The eclectic organizers at Red Frog Events take a lighthearted and fun-focused approach to building their adventurous events, such as obstacle courses, scavenger hunts, and themed bar crawls, to connect city dwellers with local neighborhoods. Their creative, interactive offerings include regularly occurring competitions such as the Warrior Dash, Great Urban Race, and Beach Dash, the proceeds from which usually benefit St. Jude Children's Research Hospital. Like the idea of having a pet rock, their events have grown more popular annually, and frequently spring up in cities across the United States.
Consistently voted Best of Madison in Madison Magazine and Madison's Favorite in Isthmus magazine, Steve's offers artisanal cheese, gourmet chocolates, and specialty meats. The University Ave. location is home to The Cheese Course, a specialty store-within-a-store offering local and obscure artisan cheeses lovingly hand-cut to order. Snag creamy Délice de Bourgogne triple cream ($16.49/lb.) and sharp Bob's 10-year cheddar ($18.49/lb.) along with Potter's organic artisan crackers ($4.50). Savory and sweet sauces and spreads include the quince and apple preserves ($5.49) and Kelly's Kitchen stuffed Peppadews ($4.99), while paper-thin prosciutto di Parma ($19.99/lb.) and frozen duck breasts ($16.49/lb.) are perfect for dinner, appetizers, or sharing with your second mouth. Steve's also offers velvety gourmet chocolates from local chocolatiers Gail Ambrosius Chocolatier and David Bacco Chocolats. The friendly staff will liberate your inner gourmand with helpful suggestions, and can also recommend wine and beer pairings.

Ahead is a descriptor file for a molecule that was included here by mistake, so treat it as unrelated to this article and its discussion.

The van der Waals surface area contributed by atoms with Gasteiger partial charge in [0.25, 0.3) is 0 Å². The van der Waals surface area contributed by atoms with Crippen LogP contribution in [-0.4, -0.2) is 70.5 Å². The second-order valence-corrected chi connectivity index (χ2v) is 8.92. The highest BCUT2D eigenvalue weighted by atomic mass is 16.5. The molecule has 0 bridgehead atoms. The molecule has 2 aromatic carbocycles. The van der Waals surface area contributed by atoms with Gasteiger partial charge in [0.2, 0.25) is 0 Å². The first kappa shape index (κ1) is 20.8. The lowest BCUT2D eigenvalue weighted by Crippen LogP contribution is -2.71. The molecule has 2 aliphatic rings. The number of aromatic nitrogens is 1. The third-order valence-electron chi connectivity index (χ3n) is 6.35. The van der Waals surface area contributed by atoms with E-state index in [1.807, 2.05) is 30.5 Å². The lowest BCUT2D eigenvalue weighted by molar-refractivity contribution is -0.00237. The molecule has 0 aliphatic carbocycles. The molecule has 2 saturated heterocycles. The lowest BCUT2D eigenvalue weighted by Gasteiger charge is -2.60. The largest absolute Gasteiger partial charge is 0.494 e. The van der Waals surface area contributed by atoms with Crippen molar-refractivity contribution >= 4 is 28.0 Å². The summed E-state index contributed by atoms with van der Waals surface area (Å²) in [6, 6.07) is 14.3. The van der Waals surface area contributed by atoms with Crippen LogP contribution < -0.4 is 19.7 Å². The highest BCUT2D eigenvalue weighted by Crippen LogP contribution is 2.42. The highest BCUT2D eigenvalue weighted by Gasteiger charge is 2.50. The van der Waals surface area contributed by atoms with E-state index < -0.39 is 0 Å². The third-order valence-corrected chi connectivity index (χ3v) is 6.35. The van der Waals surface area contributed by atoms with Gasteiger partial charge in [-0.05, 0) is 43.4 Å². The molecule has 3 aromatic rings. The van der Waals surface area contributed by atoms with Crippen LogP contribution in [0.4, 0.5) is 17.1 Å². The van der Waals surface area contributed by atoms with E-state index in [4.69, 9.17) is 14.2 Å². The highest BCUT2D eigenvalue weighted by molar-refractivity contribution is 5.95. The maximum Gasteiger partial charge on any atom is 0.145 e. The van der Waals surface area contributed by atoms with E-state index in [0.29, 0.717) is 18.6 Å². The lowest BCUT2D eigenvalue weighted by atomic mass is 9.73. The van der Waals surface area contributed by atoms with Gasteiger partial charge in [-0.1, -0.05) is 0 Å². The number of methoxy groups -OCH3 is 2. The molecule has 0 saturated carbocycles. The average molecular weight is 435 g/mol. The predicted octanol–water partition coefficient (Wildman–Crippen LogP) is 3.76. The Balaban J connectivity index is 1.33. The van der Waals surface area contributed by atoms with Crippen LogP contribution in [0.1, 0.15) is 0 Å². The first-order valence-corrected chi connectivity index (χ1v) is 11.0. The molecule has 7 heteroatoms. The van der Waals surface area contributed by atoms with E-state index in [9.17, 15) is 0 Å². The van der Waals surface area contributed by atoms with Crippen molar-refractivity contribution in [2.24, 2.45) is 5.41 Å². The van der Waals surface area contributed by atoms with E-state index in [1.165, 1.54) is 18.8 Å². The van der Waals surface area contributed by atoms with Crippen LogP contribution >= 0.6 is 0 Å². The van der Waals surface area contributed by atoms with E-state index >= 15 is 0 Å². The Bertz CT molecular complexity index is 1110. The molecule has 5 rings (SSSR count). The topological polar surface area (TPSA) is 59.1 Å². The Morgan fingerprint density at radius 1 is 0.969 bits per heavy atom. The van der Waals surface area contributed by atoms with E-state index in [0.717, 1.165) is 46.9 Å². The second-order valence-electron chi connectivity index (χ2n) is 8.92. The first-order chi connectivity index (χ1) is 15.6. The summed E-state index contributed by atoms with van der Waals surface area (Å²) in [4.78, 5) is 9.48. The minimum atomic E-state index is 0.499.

"The wine industry is overwhelming and confusing to many," says wine steward Merrell Tomlin, "but once you understand the basic premise that wine was created to make food taste better, you're on your way to a lifetime of dining enjoyment." Tomlin, who has visited hundreds of vineyards over the last 30 years, shares his accumulated knowledge at wine tastings and wine-appreciation courses he runs through Learn Vino. During each session, participants learn proper food and wine pairings for varieties as light as a riesling or heavy as a cabernet. Tomlin also fills students in on correct glassware, ideal serving temperatures, and how to keep wine from getting spoiled or throwing tantrums in the cheese aisle. An education in proper terminology helps students to make savvy observations about a wine's nose or mouthfeel. More advanced appreciation courses last four weeks and cover topics such as the history of wine or the eight "noble grapes" of France, from which many popular wines are made.